Notes from the past…

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Do you have ancestors in the Fort Worth-Tarrant County-North Texas area?

If you do, you’ll be exciting about a gift (FREE .PDF DOWNLOAD) from the Fort Worth Genealogical Society:

Footprints Topical Index 1957-2012

UPDATED for 2012 — This index will assist you in finding most items that have been published in Footprints, the quarterly journal of Fort Worth Genealogical Society, and it’s monthly predecessor, The Genealogical Society Bulletin. — 268 page digital file in PDF format.

And, if you find some of your folks in this index, you can purchase a CD-ROM containing all issues of Footprints 1957-1997 for only $10 ($5 for members).

If you’re not into football or cleaning up the kitchen mess, here’s a genealogical way to spend your Thanksgiving I-ate-too-much-and-can’t-get-out-of-the-chair holiday!


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Does your Confederate ancestor in Tarrant County, Texas need a VA headstone?

I received this from the Fort Worth Genealogical Society a few days ago:

DO YOU HAVE CONFEDERATE RELATIVES BURIED IN TARRANT COUNTY?  If you have Confederate relatives in UNMARKED graves in Tarrant County, we’d like to help.  We will obtain headstones from the veterans administration, free of charge, and will install them, free of charge, in any cemetery in Tarrant County.

The VA will now only grant markers when a blood relative is the applicant.  We’ll do all the paperwork; all we need you to do is sign the completed application.  We will put your name, address, phone number on the application.  We will have the stone shipped to us, and will get the necessary signature from the cemetery association.

We have done this dozens of times in past years.  It will cost you nothing at all.  We can send you photographs of stones we have installed in the past few months.

If you are interested, please email Mike Patterson at   This is done as a service to the public by the E. W. Taylor Camp, #1777, of Sons of Confederate Veterans, based in Bedford, Tarrant County, Texas.

Some of the larger commercial cemeteries require fees to have stones put in their cemeteries.  We know of only two which have fees…Mount Olivet and Greenwood.  We cannot pay “setting fees” or installation charges for any cemetery that has them. They will not allow anyone but their own staff to install markers on their properties.  Oakwood Cemetery in Fort Worth allows us to install markers at no charge.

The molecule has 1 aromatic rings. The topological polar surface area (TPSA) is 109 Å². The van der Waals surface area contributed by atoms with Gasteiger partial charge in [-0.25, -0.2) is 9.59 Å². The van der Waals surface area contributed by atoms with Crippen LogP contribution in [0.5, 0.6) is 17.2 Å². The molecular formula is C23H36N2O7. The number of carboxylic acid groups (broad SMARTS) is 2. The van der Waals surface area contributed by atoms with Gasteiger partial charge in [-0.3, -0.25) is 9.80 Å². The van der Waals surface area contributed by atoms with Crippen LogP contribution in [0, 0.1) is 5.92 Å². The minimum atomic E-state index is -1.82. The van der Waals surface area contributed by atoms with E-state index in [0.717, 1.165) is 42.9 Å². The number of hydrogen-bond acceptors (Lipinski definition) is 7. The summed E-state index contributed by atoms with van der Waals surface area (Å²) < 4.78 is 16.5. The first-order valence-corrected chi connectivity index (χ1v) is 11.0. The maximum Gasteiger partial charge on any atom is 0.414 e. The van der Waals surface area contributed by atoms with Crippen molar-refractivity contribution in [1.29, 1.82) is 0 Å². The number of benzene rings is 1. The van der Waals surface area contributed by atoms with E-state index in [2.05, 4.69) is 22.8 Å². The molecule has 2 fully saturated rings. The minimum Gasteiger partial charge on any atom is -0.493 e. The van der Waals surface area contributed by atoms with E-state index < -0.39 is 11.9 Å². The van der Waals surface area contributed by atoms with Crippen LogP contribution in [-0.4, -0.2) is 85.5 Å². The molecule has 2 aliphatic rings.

Contact Michael E. Patterson at

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Tarrant County, Texas and the War of 1812

Judy Everett Ramos has written an interesting article for

This year marks the 200th anniversary of the War of 1812, and local residents do not need to look any further than the name of their county to see a link to this war.

Tarrant County has nearly two million residents, and the county seat is Fort Worth. The name Tarrant is everywhere, but why?

General Edward H. Tarrant was born in South Carolina in 1799. He moved to Kentucky at a very young age and became a veteran of the War of 1812 when he fought in the Battle of New Orleans  in 1815. The battle occurred when British forces attacked American soldiers on January 8, 1815. The British were out-gunned by the Americans under the leadership of General Andrew Jackson.

Edward Tarrant survived the battle and made his way to Texas. He received land from the Republic of Texas, practiced law, was a farmer, served in politics, and was active in the militia.

In 1839, he carried the rank of brigadier general as he commanded a militia group called the Fourth Brigade. In 1841, he led his group in the Battle of Village Creek, which was an Indian fight in present-day Arlington. Tarrant gave up fighting after that battle and resumed his political career, serving in the state legislature from 1849 – 1853.

He and his wife moved part of their household to Fort Belknap in 1857, where they had to deal with Indian depredations. He was considering taking action against the Indians when he died of an illness August 2, 1858. He is buried in Fort Worth.

Tarrant County was founded and named for General Edward Tarrant December 20, 1849 in honor of his service to the Republic of Texas and State of Texas.

Today, members of the General Edward H. Tarrant Chapter of the National Society US Daughters of 1812  meet at the Ridglea Country Club in Fort Worth. The chapter was founded in 1948. The organization is part of the Texas Society US Daughters of 1812, which was founded in 1903. The national organization was founded in 1892.

Chapter meetings include guest speakers, award presentations, and a Veterans Day program each November. Local members also attend state and national events, such as conferences.

Membership into the National Society US Daughters of 1812 is open to women age 18 and over and is based on proven lineage to someone who, during the period of 1784-1815 inclusive, rendered civil, military, or naval service to our country, rendered material aid to the U.S. Army or Navy, or who participated in the Lewis and Clark Expedition.

The General Edward H. Tarrant Chapter features a list of ancestors of members.

The national organization is promoting “Ring the Bells for 1812,” by asking everyone to ring bells at noon on June 18, 2012 to ring in the start of the war’s bicentennial.  For more information on upcoming bicentennial activities, visit National Society US Daughters of 1812 or the War of 1812 Website.

Quite interesting… Did you know this about Tarrant County?